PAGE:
Take the 2-minute tour ×
Stack Overflow is a question and answer site for professional and enthusiast programmers. It's 100% free, no registration required.

I'm trying to calculate the dot-product of two very sparse associative arrays. The arrays contain an ID and a value, so the calculation should be done only on those IDs that are common to both arrays, e.g.

[(1, 0.5), (3, 0.7), (12, 1.3)] * [(2, 0.4), (3, 2.3), (12, 4.7)] = (0.7 * 2.3) + (1.3 * 4.7)

My implementation (call it dict) currently uses Dictionaries, but it is too slow to my taste.

double dot_product(IDictionary<int, double> arr1, IDictionary<int, double> arr2)
     double res = 0;
     double val2;
     foreach (KeyValuePair<int, double> p in arr1)
        if (arr2.TryGetValue(p.Key, out val2))
           res += p.Value * val2;
     return res;

The full arrays have about 500,000 entries each, while the sparse ones are only tens to hundreds entries each.

I did some experiments with toy versions of dot products. First I tried to multiply just two double arrays to see the ultimate speed I can get (let's call this "flat").

Then I tried to change the implementation of the associative array multiplication using an int[] ID array and a double[] values array, walking together on both ID arrays and multiplying when they are equal (let's call this "double").

I then tried to run all three versions with debug or release, with F5 or Ctrl-F5. The results are as follows:

debug F5:    dict: 5.29s double: 4.18s (79% of dict) flat: 0.99s (19% of dict, 24% of double)
debug ^F5:   dict: 5.23s double: 4.19s (80% of dict) flat: 0.98s (19% of dict, 23% of double)
release F5:  dict: 5.29s double: 3.08s (58% of dict) flat: 0.81s (15% of dict, 26% of double)
release ^F5: dict: 4.62s double: 1.22s (26% of dict) flat: 0.29s ( 6% of dict, 24% of double)

I don't understand these results.
Why isn't the dictionary version optimized in release F5 as do the double and flat versions?
Why is it only slightly optimized in the release ^F5 version while the other two are heavily optimized?

Also, since converting my code into the "double" scheme would mean lots of work - do you have any suggestions how to optimize the dictionary one?


share|improve this question
Have you tried using Tuples (if you can)? Tuples were much faster for me in conjunction with dictionaries in this one problem. Just a wild guess... –  IVlad May 10 '10 at 13:17
Not sure what you mean - where do you suggest I use Tuples? –  Haggai May 10 '10 at 13:29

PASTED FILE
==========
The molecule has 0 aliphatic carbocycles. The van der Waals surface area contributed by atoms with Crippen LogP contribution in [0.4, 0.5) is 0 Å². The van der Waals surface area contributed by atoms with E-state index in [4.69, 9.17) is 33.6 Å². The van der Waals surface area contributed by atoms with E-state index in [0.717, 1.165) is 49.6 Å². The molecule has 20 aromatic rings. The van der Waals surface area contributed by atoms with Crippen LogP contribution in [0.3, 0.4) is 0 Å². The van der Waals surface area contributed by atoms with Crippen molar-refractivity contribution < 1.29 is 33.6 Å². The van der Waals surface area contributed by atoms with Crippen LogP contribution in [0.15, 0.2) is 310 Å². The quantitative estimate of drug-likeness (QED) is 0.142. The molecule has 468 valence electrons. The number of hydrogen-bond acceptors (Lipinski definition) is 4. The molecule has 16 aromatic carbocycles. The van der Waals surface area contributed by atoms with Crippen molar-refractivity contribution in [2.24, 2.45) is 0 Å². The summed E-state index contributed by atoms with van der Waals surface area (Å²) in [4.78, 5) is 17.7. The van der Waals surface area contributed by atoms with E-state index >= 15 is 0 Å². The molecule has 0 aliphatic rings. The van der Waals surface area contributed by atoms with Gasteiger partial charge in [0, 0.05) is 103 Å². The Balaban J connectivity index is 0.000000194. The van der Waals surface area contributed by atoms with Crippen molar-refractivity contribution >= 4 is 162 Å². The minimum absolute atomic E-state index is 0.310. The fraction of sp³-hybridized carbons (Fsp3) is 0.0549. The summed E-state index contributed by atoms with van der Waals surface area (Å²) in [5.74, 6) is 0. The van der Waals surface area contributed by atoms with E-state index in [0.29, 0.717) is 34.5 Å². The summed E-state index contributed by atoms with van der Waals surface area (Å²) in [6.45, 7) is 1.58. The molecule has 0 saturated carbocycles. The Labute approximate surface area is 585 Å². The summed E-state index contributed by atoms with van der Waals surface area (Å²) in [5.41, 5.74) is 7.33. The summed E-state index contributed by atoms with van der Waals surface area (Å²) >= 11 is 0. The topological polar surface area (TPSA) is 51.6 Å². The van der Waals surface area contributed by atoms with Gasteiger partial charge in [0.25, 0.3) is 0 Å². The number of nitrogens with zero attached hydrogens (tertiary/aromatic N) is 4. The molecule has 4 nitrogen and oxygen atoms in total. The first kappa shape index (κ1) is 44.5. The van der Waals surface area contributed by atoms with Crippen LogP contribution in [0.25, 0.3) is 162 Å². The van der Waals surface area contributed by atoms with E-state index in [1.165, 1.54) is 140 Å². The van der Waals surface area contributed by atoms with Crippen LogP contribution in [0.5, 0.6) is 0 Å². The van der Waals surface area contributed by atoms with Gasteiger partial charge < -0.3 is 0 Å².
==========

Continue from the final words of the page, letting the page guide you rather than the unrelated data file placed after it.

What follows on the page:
I'm thinking keep two distinct Tuple<int, double> HashSets that hold your data. Then basically do what you're doing now. I THINK HashSets with Tuples might be faster, but I haven't tested it. Anyway, are your arrays sorted by ID? Because in that case, your "double" and "flat" ideas are the best speed-wise for this kind of thing. However, if it's too much work, then my HashSets suggestion probably also is. –  IVlad May 10 '10 at 13:46
I assume you mean Hashtable. I tried that now and it is slower than using the Dictionary. And still optimizations are not beneficial for Hashtable. –  Haggai May 11 '10 at 6:49
Your timing code, is that run on two dictionaries with approx 500.000 items each? I'd like to reproduce the 5s runs. With 500.000 items and two Dictionary<int,double> your code is "instant" on my machine. –  Mikael Svenson May 12 '10 at 1:39

4 Answers 4

I recommend using SortedList<int, double> instead of the Dictionary. Instead of running TryGetValue repeatedly, you can now create two separate Enumerators and walk each list in parallel. Always move forward with whichever list is 'behind' in enumeration and any time you see two enumerated elements equal, you've found a match. Don't have my IDE handy at the moment, but pseudo-code is like this:

Get enumerator for vector A
Get enumerator for vector B
while neither enumerator is at the end
   if index(A) == index(B) then
     this element is included in dot product
     move forward in A and B
   else if index(A) < index(B) then
     move forward in A
   else # index(A) > index(B)
     move forward in B
continue while loop
share|improve this answer
Another possibility, if the sparse arrays are clustered (i.e. the index values tend to be close together, but may start at any arbitrary location) is to store a 'flat' array and starting index. You can then dot the arrays over the intersection of the two index sets. Depending on your problem domain, there may be index transformations that yield this sort of clustering (for example, a matrix with entries clustered near the diagonal can be re-indexed to place diagonal and near-diagonal elements close to each other.) –  Dan Bryant May 10 '10 at 14:51